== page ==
“For a passenger terminal, the Jetport had inherited an old missile hangar from the Air Force. Even after the government decommissioned the base in 1975 and transferred the entire site to the city of Orlando (leaving as a legacy its IATA code, MCO, which the were greeted by the same primitive Quonset hut terminal until more modern facilities opened in 1981. uses to this day*), air travelers arriving at the newly-named
“For a brief time in the early 1970s, though, it was possible for the jet-set to wing their way to the Vacation Kingdom of the World courtesy of Disney’s very own landing strip, the . This facility, a private-use , designated “DWS” by the IATA, was essentially a featureless 2000-foot landing strip and taxiway.”
The was located just east of the former . As planned, the and was provided by ,” served Guests visiting the , and “scheduled passenger airline service to according to Disney Fandom. At the time, there was “a vision for a larger, full-service itself.” within
But passenger service was discontinued by the 1980s because of the expansion of the Monorail System, but travelers along toward Disney’s and Ticket Center may be able to see the fully intact runway.
The End of Disney’s
Today, the majority of non-Florida resident Guests visiting the arrive via airplane at . But as frequent flyers to the parks can tell you, is not in Orlando. In fact, it’s located about 20 to 25 miles from Orlando. For this reason, one of the smartest moves Disney ever made was the development and implementation of Disney’s .
Disney’s Hotel, such as Disney’s Contemporary Resort, Disney’s Art of , Disney’s , or any other Resort Hotel. Guests could take the from the all the way to their Disney Hotel. was a convenient bus service offered to Guests of who had booked reservations at a
And believe it or not, the service was free. Perhaps that’s why it ended in January 2022.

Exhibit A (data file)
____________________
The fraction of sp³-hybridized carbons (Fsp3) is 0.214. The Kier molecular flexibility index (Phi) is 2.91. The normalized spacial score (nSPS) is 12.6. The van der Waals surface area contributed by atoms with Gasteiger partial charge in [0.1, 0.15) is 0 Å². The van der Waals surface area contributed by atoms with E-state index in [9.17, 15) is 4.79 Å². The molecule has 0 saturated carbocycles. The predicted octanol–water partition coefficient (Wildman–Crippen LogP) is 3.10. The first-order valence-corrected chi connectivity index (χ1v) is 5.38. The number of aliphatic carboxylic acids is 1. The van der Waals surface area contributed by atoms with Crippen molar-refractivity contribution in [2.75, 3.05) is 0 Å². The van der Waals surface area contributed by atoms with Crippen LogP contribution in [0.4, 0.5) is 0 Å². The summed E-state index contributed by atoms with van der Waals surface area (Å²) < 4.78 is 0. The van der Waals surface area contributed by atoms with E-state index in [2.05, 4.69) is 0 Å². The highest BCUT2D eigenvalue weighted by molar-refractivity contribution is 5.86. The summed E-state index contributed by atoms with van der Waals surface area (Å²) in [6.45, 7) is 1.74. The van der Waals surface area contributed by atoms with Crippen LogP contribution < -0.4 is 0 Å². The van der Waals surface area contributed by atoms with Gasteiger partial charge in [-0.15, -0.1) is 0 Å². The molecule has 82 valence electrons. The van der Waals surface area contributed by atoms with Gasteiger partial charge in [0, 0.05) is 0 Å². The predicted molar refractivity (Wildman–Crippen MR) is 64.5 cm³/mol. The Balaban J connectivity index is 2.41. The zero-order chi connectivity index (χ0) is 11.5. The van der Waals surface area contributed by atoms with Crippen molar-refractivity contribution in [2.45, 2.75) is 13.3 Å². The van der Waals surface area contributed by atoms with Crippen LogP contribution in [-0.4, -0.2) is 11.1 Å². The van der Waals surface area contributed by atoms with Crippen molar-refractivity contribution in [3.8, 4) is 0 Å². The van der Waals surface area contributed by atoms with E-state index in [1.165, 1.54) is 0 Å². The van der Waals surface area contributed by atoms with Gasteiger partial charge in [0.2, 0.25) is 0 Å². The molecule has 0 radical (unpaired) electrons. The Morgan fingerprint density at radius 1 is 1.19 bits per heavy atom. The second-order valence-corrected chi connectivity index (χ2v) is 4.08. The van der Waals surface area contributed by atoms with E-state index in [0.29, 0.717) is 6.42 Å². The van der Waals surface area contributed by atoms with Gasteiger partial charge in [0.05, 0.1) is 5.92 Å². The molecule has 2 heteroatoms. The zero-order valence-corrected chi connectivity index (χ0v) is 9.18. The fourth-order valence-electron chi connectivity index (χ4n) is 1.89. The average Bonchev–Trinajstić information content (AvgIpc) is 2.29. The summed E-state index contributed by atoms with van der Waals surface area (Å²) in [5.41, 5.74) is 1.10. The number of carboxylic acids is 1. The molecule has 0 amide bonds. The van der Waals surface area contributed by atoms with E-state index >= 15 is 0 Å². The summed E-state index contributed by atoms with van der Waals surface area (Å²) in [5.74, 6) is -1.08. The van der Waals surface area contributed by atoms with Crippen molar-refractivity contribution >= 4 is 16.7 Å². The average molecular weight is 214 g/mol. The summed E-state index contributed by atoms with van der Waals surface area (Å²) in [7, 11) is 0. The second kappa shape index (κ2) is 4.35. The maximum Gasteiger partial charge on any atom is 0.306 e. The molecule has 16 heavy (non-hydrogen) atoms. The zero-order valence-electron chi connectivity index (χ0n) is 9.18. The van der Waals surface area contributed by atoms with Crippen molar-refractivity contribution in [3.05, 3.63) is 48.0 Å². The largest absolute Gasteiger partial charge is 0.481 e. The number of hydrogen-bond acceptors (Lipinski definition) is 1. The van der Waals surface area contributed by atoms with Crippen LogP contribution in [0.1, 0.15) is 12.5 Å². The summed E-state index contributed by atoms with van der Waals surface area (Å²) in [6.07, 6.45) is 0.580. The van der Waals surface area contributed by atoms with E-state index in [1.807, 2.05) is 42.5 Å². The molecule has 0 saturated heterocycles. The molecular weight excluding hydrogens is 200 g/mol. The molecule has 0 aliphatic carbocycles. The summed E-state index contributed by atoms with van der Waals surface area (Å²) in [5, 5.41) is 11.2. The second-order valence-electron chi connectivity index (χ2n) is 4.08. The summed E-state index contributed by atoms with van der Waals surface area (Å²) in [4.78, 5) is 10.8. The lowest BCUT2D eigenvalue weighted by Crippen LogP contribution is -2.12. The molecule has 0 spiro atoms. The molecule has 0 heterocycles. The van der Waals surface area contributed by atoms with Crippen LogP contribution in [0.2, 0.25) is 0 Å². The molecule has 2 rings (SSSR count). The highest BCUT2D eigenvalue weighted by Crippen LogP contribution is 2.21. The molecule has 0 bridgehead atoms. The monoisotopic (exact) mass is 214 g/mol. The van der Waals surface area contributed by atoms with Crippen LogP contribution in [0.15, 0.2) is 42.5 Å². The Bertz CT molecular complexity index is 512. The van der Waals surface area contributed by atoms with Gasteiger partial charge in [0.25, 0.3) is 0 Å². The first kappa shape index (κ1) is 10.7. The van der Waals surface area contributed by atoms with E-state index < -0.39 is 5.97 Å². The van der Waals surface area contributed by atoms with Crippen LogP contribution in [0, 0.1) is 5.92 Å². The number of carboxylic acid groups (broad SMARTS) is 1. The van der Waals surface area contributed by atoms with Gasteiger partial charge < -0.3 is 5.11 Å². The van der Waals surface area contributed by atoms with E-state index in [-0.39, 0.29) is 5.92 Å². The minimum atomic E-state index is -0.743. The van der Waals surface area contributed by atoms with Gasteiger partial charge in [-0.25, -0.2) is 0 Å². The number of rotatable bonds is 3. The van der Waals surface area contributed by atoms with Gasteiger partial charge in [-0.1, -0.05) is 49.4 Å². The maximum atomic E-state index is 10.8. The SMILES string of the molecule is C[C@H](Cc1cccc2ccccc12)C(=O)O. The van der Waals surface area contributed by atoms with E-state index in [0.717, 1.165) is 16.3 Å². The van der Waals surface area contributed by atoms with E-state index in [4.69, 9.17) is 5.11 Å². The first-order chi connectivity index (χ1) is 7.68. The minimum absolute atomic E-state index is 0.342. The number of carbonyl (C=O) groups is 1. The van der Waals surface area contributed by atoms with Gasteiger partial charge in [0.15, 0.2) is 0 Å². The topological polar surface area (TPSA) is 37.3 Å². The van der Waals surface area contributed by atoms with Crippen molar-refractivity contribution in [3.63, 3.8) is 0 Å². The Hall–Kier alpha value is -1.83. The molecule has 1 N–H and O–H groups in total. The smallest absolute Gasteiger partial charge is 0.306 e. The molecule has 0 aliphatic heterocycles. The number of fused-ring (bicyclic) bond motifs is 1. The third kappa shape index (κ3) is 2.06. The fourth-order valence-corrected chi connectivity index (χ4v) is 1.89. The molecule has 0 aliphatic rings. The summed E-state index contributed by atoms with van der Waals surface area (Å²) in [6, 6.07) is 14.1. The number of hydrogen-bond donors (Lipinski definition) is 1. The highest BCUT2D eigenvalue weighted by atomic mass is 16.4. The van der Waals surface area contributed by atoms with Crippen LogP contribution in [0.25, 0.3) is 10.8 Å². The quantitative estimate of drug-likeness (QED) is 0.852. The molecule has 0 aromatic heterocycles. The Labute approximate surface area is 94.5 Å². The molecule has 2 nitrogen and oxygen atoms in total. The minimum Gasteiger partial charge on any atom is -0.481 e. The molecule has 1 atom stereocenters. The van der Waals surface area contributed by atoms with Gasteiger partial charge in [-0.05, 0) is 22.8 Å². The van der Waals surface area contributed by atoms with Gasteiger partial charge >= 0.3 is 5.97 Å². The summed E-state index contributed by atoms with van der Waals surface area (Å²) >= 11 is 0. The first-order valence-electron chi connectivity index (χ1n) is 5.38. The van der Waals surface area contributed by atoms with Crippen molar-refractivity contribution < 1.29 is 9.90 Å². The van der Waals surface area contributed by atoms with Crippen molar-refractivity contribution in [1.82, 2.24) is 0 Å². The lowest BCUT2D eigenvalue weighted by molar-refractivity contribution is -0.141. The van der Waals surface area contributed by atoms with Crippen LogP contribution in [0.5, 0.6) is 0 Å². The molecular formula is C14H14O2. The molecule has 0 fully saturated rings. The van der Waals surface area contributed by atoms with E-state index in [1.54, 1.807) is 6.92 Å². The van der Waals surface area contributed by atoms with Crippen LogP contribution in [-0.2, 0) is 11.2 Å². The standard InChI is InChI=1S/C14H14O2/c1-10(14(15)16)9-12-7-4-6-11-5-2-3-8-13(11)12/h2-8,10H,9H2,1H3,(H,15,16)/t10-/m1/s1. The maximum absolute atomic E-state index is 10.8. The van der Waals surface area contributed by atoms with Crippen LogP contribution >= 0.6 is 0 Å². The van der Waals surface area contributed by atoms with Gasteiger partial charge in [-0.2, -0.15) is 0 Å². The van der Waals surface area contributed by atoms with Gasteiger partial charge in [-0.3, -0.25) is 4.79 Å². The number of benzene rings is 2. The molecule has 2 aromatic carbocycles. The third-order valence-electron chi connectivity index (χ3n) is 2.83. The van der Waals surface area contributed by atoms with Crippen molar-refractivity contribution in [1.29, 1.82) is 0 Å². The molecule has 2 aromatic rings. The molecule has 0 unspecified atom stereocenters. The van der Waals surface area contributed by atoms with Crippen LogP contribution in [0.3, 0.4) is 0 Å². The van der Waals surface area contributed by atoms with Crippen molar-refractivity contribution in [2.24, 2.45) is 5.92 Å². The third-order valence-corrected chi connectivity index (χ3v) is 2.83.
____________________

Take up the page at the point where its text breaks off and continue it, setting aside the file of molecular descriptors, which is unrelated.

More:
At that point, Guests had a few choices in car rental services, or rideshare options like Uber and Lyft. from the to the parks: , the , Mears Car Service, Service,
But Disney’s continues to be one of the most missed services at . And it makes sense for Disney to cut out the middleman, as it were, and build the that grew in the creative minds of and his closest confidants (away from any part of the property where elevated tracks for any form of such as the monorail might be installed at a later date, of course.)
Instead of featuring the “Buena Vista” name, the should honor Walt himself and be officially named the Walter Elias Disney International .
While no plans have been announced by The for an airport on property, it’s perhaps one of the most needed offerings Disney could give its valued and loyal Guests at this time. There’s just one major problem: for the first time since 1967, is running out of time to do so.
Since the passing of the which formed Disney’s in 1967, The has had the right to build any conceivable structure within the area, including an airport. But on April 22, voted to repeal the during a . After signed into law the Florida Parental Rights in Education bill, Disney immediately made a statement, saying “should have never passed” the bill and that the company was devoted to helping efforts to have the law repealed.
In response, began to assert that Disney might lose its “” in Florida, afforded to them under . Shortly thereafter, a bill was drafted, voted on, and passed. by the
Per the new law, Disney’s and the privileges and autonomy afforded Disney in Florida by that are set to expire, effective July 1, 2023, giving Disney less than 13 months to build that airport if they were ever going to do so.
If ever an were needed on Disney property, it’s now. But now might just be 55 years too late.